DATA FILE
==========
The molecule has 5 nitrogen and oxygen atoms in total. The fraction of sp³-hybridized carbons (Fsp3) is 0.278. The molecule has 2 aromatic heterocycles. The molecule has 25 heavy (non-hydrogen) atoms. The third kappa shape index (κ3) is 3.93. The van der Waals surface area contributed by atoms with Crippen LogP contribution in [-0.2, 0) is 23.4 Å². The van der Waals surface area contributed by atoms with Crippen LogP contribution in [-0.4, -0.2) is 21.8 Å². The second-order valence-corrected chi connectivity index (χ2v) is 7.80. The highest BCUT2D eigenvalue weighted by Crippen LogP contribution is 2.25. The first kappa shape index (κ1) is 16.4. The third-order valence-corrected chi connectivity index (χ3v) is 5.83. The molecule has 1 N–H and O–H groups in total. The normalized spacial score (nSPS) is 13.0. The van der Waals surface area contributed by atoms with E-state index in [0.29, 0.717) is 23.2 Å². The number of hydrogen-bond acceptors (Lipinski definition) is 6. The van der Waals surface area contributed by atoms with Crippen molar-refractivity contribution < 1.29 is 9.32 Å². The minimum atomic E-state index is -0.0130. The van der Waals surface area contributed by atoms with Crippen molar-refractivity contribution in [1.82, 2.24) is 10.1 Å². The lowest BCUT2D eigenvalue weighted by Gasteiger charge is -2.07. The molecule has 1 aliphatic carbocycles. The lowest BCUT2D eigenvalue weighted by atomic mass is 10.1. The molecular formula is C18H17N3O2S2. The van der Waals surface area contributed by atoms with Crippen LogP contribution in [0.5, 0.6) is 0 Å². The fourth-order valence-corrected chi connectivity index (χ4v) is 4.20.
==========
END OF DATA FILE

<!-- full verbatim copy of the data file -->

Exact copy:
The molecule has 5 nitrogen and oxygen atoms in total. The fraction of sp³-hybridized carbons (Fsp3) is 0.278. The molecule has 2 aromatic heterocycles. The molecule has 25 heavy (non-hydrogen) atoms. The third kappa shape index (κ3) is 3.93. The van der Waals surface area contributed by atoms with Crippen LogP contribution in [-0.2, 0) is 23.4 Å². The van der Waals surface area contributed by atoms with Crippen LogP contribution in [-0.4, -0.2) is 21.8 Å². The second-order valence-corrected chi connectivity index (χ2v) is 7.80. The highest BCUT2D eigenvalue weighted by Crippen LogP contribution is 2.25. The first kappa shape index (κ1) is 16.4. The third-order valence-corrected chi connectivity index (χ3v) is 5.83. The molecule has 1 N–H and O–H groups in total. The normalized spacial score (nSPS) is 13.0. The van der Waals surface area contributed by atoms with E-state index in [0.29, 0.717) is 23.2 Å². The number of hydrogen-bond acceptors (Lipinski definition) is 6. The van der Waals surface area contributed by atoms with Crippen molar-refractivity contribution < 1.29 is 9.32 Å². The minimum atomic E-state index is -0.0130. The van der Waals surface area contributed by atoms with Crippen molar-refractivity contribution in [1.82, 2.24) is 10.1 Å². The lowest BCUT2D eigenvalue weighted by Gasteiger charge is -2.07. The molecule has 1 aliphatic carbocycles. The lowest BCUT2D eigenvalue weighted by atomic mass is 10.1. The molecular formula is C18H17N3O2S2. The van der Waals surface area contributed by atoms with Crippen LogP contribution in [0.5, 0.6) is 0 Å². The fourth-order valence-corrected chi connectivity index (χ4v) is 4.20.